What is our primary use case?
Our clients use it to onboard apps for provisioning, not just collections. They use Omada for provisioning to business applications, such as SAP and PeopleSoft. They use ServiceNow as the front door to that but Omada is for their accounting and their HR business applications. It's mostly used for the governance piece, certification—GRC.
Compliance is often what the issue is for our customers. They want to hurry up and get these products onboarded and set them up for provisioning for their business application, so they can meet whatever regulatory compliance controls they're trying to meet.
We're an Omada partner/vendor. We implement both their on-prem and SaaS versions.
How has it helped my organization?
From a security perspective, we've got customers that are failing audits or that are in danger of failing audits, because they can't do certifications. While it's not necessarily an improvement to the way their business functions, Omada certainly helps customers remain compliant with those audits. It makes them more efficient, and it's easier for them to support the audit requirements they have to remain compliant.
The solution also helps reduce total cost of ownership. In cases where they're swapping out Oracle, or they're swapping out RSA's Aveksa or IGO product, it's certainly reducing total cost of ownership. And, when we're moving clients from an on-prem, legacy IGO or IGA solution to the cloud solution, they no longer have the infrastructure issues and it's a lot easier to maintain. It's not as complex as an Oracle. Certainly, when we're replacing some of those legacy systems—IBM, Oracle, CA—it definitely reduces total cost of ownership.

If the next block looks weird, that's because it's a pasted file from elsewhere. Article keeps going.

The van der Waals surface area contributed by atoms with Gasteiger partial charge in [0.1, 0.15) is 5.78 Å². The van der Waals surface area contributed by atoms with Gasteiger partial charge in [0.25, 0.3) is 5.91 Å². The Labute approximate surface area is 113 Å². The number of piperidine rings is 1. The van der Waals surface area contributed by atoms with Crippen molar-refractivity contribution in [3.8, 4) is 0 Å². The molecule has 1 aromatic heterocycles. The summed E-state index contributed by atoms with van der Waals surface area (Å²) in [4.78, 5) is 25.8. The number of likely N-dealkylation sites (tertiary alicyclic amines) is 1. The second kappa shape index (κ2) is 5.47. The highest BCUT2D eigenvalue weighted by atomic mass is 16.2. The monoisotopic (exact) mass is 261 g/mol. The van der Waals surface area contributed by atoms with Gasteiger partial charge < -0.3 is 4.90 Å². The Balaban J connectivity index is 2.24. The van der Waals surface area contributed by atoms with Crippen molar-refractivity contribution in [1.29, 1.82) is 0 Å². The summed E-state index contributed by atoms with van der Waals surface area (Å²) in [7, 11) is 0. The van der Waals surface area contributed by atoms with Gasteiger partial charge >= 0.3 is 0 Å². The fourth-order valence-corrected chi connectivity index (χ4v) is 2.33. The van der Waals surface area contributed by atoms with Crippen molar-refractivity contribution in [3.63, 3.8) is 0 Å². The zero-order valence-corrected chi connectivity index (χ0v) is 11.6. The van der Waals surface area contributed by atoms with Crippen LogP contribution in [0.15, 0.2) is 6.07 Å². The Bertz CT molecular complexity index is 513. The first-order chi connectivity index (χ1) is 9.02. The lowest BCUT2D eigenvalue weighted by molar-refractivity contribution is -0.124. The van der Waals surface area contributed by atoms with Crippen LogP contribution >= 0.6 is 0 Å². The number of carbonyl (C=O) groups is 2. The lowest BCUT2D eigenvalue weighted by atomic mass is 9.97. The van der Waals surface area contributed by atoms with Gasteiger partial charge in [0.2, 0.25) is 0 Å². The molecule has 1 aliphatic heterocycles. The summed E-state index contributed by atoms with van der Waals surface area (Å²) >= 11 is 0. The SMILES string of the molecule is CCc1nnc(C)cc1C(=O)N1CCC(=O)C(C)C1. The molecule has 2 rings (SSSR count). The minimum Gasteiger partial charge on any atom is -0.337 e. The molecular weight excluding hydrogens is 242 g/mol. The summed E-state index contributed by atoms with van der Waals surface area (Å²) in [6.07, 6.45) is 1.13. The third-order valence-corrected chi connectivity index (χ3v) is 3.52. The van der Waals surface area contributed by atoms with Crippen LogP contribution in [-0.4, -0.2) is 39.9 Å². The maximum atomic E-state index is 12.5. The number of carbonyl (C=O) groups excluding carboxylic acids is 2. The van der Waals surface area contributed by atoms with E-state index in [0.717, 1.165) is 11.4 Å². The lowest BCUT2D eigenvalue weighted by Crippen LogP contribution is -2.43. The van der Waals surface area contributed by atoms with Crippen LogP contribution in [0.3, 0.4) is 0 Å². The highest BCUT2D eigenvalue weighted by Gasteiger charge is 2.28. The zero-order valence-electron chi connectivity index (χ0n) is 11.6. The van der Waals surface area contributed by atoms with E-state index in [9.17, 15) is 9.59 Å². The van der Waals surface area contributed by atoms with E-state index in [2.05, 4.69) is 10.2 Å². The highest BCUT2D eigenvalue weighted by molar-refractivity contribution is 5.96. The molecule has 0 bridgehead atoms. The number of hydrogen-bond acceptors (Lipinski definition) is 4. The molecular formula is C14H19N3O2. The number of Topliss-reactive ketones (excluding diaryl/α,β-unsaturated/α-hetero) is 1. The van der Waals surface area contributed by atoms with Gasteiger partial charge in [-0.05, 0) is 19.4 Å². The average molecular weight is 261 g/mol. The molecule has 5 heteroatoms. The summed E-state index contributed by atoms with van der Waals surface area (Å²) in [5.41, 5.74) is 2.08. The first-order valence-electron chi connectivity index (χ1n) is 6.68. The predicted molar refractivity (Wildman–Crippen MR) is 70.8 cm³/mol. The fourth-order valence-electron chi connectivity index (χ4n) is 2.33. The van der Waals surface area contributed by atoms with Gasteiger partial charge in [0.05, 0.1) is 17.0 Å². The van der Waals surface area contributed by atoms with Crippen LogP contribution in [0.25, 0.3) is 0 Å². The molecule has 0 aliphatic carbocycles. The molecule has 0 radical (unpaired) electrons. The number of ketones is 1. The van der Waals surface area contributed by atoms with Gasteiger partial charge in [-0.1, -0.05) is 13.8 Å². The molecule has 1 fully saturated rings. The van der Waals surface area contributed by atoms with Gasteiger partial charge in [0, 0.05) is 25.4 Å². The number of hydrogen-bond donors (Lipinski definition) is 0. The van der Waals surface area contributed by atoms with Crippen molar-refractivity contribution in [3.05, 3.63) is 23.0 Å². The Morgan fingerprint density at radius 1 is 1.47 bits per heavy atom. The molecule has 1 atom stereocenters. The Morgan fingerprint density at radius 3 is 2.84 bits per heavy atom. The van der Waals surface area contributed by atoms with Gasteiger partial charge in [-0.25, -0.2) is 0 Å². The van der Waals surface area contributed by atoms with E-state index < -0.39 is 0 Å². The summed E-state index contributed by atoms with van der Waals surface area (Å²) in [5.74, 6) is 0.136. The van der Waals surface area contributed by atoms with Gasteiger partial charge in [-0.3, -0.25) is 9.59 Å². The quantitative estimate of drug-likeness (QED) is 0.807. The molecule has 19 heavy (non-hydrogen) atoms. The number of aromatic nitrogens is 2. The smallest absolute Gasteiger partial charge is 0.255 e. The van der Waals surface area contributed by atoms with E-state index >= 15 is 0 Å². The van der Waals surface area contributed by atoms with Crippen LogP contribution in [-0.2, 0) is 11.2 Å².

Another benefit is that it has helped to reduce the number of helpdesk tickets and requests, specifically when combined with ServiceNow, which we've done in a couple of instances. In that scenario it drastically reduces the helpdesk tickets. Omada has the workflow built into it that allows a lot of work that used to be done through the helpdesk to be automated. We try to build more automation into the system in an effort to reduce the amount of support that's required for it.